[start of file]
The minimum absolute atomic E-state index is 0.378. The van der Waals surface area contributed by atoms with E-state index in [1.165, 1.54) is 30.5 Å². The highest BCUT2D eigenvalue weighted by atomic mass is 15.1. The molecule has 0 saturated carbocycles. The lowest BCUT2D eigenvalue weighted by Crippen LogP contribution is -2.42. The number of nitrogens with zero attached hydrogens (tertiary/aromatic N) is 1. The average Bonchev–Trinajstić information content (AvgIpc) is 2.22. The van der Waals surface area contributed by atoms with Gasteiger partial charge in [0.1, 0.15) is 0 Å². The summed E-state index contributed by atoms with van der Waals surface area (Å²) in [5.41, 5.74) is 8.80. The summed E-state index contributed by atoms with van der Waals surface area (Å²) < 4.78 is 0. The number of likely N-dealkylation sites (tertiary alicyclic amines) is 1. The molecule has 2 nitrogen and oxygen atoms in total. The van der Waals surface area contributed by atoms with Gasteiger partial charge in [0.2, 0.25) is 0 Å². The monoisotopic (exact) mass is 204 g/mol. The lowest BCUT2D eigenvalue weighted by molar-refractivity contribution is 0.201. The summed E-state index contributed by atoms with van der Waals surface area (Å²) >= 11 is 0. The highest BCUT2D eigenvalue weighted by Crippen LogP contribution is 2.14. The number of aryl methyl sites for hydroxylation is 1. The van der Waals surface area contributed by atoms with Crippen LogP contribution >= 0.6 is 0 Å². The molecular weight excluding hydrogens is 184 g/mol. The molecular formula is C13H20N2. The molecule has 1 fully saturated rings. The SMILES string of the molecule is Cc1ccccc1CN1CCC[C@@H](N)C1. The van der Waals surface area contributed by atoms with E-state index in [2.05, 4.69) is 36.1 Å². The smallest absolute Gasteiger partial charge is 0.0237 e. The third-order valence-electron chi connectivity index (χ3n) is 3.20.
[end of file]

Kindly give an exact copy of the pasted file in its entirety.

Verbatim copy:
The minimum absolute atomic E-state index is 0.378. The van der Waals surface area contributed by atoms with E-state index in [1.165, 1.54) is 30.5 Å². The highest BCUT2D eigenvalue weighted by atomic mass is 15.1. The molecule has 0 saturated carbocycles. The lowest BCUT2D eigenvalue weighted by Crippen LogP contribution is -2.42. The number of nitrogens with zero attached hydrogens (tertiary/aromatic N) is 1. The average Bonchev–Trinajstić information content (AvgIpc) is 2.22. The van der Waals surface area contributed by atoms with Gasteiger partial charge in [0.1, 0.15) is 0 Å². The summed E-state index contributed by atoms with van der Waals surface area (Å²) in [5.41, 5.74) is 8.80. The summed E-state index contributed by atoms with van der Waals surface area (Å²) < 4.78 is 0. The number of likely N-dealkylation sites (tertiary alicyclic amines) is 1. The molecule has 2 nitrogen and oxygen atoms in total. The van der Waals surface area contributed by atoms with Gasteiger partial charge in [0.2, 0.25) is 0 Å². The monoisotopic (exact) mass is 204 g/mol. The lowest BCUT2D eigenvalue weighted by molar-refractivity contribution is 0.201. The summed E-state index contributed by atoms with van der Waals surface area (Å²) >= 11 is 0. The highest BCUT2D eigenvalue weighted by Crippen LogP contribution is 2.14. The number of aryl methyl sites for hydroxylation is 1. The van der Waals surface area contributed by atoms with Crippen LogP contribution >= 0.6 is 0 Å². The molecular weight excluding hydrogens is 184 g/mol. The molecular formula is C13H20N2. The molecule has 1 fully saturated rings. The SMILES string of the molecule is Cc1ccccc1CN1CCC[C@@H](N)C1. The van der Waals surface area contributed by atoms with E-state index in [2.05, 4.69) is 36.1 Å². The smallest absolute Gasteiger partial charge is 0.0237 e. The third-order valence-electron chi connectivity index (χ3n) is 3.20.